Sometimes, when I think about my future as a woman in STEM, I feel like I’m a child in my father’s kitchen again. I see myself as a lowly life form with high-pitched, plaintive squeal, an irritant of no consequence, and I wonder if I’ll be trapped in my own metaphorical jar. To this day, women—particularly Black and Latina women—face discrimination, from elementary school to college to their workforce years. In STEM fields, women are widely considered to be less hireable and less competent. Those in “hard science” fields like computer science, engineering, and physics face more pronounced discrimination because of these fields’ perceived difficulty—and therefore their masculinity—while women interested in “softer” fields such as biology or nursing are assumed to be programmed to care about living things.,

It hurts me that my love for Dr. Casselton’s mushrooms is attributed to my mating type. In this way, I too am chalked up to evolutionary chance.

Over her lifetime, Dr. Casselton wrote over a hundred papers on mushroom mating types. It was this dedication to her field that gained her the recognition she so deserved. Her research, shared through the pitchless, gender-free voice of her writing, propelled her to success, in the tradition of Victorian women such as Lousia May Alcott (known as A. M. Barnard), Mary Ann Evans (known as George Elliot), Amantine Lucile Aurore Dudevant (known as George Sand), and countless other women throughout time. In the same way, I could have shared my love for the gray shag’s bone-white stems and ashy caps with my environmental science class without fearing what my teacher and classmates would think of my voice.

I think of Lorna’s voice in those shakily filmed videos, how she must have felt at the podium, listening to her own voice echo across the lecture halls. I have sung before audiences of a hundred, five hundred. My voice has echoed bright and loud through chapels, concert halls, parking lots—but in classrooms, at poster presentations, on podiums, I find myself suffocated by shame. The femininity in my lyric soprano’s voice is expected; the femininity in my research-presentation-voice is jarring: a ploy for attention, a diversity card, an irritant.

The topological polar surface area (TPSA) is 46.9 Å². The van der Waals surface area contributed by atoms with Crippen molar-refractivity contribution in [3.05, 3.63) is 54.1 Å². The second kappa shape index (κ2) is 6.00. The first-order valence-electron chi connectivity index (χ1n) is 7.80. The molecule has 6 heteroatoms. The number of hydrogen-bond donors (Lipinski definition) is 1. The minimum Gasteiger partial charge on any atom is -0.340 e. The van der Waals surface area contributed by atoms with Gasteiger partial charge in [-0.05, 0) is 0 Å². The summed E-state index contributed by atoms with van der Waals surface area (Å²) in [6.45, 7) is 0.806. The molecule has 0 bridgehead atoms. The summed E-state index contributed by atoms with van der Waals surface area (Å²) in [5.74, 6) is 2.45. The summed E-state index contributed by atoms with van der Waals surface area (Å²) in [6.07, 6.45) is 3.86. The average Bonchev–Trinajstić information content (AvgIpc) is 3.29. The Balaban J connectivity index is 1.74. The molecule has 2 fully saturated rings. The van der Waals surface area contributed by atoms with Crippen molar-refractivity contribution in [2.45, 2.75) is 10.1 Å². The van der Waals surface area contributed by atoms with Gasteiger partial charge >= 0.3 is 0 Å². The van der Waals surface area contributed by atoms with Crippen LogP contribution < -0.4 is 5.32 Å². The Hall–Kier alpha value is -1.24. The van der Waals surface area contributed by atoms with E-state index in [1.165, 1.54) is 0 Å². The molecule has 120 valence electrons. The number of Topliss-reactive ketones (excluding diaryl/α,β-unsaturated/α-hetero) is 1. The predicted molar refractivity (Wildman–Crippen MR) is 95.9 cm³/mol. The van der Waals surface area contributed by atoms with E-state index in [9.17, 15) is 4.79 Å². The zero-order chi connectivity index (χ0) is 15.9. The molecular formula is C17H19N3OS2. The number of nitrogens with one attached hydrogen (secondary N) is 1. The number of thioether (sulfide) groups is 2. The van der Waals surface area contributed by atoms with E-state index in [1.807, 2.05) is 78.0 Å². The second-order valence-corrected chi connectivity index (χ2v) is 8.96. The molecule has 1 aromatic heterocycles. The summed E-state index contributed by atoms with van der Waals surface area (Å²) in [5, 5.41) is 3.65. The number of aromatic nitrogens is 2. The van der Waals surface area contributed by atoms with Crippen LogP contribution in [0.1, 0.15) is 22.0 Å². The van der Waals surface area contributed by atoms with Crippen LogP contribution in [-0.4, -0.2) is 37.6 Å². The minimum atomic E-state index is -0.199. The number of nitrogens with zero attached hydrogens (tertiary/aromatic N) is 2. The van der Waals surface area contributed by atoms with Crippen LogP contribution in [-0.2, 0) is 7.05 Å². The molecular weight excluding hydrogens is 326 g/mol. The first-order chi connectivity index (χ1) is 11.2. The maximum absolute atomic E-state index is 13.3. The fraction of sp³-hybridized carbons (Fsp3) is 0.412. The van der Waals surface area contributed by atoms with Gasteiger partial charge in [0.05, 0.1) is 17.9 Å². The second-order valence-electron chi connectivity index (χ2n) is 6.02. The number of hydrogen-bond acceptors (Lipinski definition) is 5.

So I replay Lorna’s lectures with the volume turned up to blasting. Through Lorna’s voice, I am left in awe of the breathtaking game of roulette that takes place every time a new mushroom is formed. Through Lorna’s voice, I see alleles spin like numbers in a slot machine. Through Lorna’s voice, I see a new mushroom burst into being like a newborn sun. Through Lorna’s voice, I see a spore fly out to the world beyond. Through Lorna’s voice, I confront my hatred of my own voice.

I think of Dr. Lorna Casselton, a first-generation country girl at the center of the academic eye, who, despite her reliance on the neutrality of her writing, was unafraid to share her love of mushrooms in her voice. Through her, I see a world where one’s sex and gender identity is something to marvel at, to be inspired by and dedicated to—a world where Lorna’s mushrooms and I can sing an electropop ballad in high, unyieldingly loud tones, fearless.

“Ballad for Lorna” is the sixth of six pieces in ROOTED, which won the Gold Medal Portfolio Award for writing sponsored by the New York Times in the 2023 Scholastic Arts & Writing Awards.